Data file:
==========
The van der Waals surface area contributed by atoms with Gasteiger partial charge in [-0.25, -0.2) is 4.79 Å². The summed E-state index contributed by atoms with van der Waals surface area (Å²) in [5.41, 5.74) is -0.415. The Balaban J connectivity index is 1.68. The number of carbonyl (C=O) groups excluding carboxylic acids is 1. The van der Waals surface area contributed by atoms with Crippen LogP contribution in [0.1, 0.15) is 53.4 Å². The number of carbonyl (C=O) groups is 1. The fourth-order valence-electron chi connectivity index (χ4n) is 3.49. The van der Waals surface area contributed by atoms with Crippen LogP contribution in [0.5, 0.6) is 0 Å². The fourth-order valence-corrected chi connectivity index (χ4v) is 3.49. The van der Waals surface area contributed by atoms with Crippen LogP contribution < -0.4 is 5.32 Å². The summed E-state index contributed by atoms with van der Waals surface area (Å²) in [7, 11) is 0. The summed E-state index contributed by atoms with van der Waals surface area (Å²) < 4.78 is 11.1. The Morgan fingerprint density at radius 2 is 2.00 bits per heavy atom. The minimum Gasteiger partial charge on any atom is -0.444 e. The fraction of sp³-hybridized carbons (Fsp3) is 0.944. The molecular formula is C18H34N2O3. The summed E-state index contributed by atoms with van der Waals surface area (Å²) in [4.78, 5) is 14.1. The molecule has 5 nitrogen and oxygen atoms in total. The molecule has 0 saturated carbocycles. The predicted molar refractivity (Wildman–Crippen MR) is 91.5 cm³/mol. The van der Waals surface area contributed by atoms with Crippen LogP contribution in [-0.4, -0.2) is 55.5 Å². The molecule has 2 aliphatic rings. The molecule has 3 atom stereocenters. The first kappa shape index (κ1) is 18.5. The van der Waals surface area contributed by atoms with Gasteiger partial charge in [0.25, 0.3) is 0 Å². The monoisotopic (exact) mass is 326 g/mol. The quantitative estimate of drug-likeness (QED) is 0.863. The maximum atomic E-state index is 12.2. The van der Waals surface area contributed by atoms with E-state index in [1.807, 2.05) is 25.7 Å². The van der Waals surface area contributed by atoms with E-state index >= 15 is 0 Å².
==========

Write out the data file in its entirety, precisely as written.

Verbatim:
The van der Waals surface area contributed by atoms with Gasteiger partial charge in [-0.25, -0.2) is 4.79 Å². The summed E-state index contributed by atoms with van der Waals surface area (Å²) in [5.41, 5.74) is -0.415. The Balaban J connectivity index is 1.68. The number of carbonyl (C=O) groups excluding carboxylic acids is 1. The van der Waals surface area contributed by atoms with Crippen LogP contribution in [0.1, 0.15) is 53.4 Å². The number of carbonyl (C=O) groups is 1. The fourth-order valence-electron chi connectivity index (χ4n) is 3.49. The van der Waals surface area contributed by atoms with Crippen LogP contribution in [0.5, 0.6) is 0 Å². The fourth-order valence-corrected chi connectivity index (χ4v) is 3.49. The van der Waals surface area contributed by atoms with Crippen LogP contribution < -0.4 is 5.32 Å². The summed E-state index contributed by atoms with van der Waals surface area (Å²) in [7, 11) is 0. The summed E-state index contributed by atoms with van der Waals surface area (Å²) < 4.78 is 11.1. The Morgan fingerprint density at radius 2 is 2.00 bits per heavy atom. The minimum Gasteiger partial charge on any atom is -0.444 e. The fraction of sp³-hybridized carbons (Fsp3) is 0.944. The molecular formula is C18H34N2O3. The summed E-state index contributed by atoms with van der Waals surface area (Å²) in [4.78, 5) is 14.1. The molecule has 5 nitrogen and oxygen atoms in total. The molecule has 0 saturated carbocycles. The predicted molar refractivity (Wildman–Crippen MR) is 91.5 cm³/mol. The van der Waals surface area contributed by atoms with Crippen LogP contribution in [-0.4, -0.2) is 55.5 Å². The molecule has 2 aliphatic rings. The molecule has 3 atom stereocenters. The first kappa shape index (κ1) is 18.5. The van der Waals surface area contributed by atoms with Gasteiger partial charge in [0.25, 0.3) is 0 Å². The monoisotopic (exact) mass is 326 g/mol. The quantitative estimate of drug-likeness (QED) is 0.863. The maximum atomic E-state index is 12.2. The van der Waals surface area contributed by atoms with E-state index in [1.807, 2.05) is 25.7 Å². The van der Waals surface area contributed by atoms with E-state index >= 15 is 0 Å².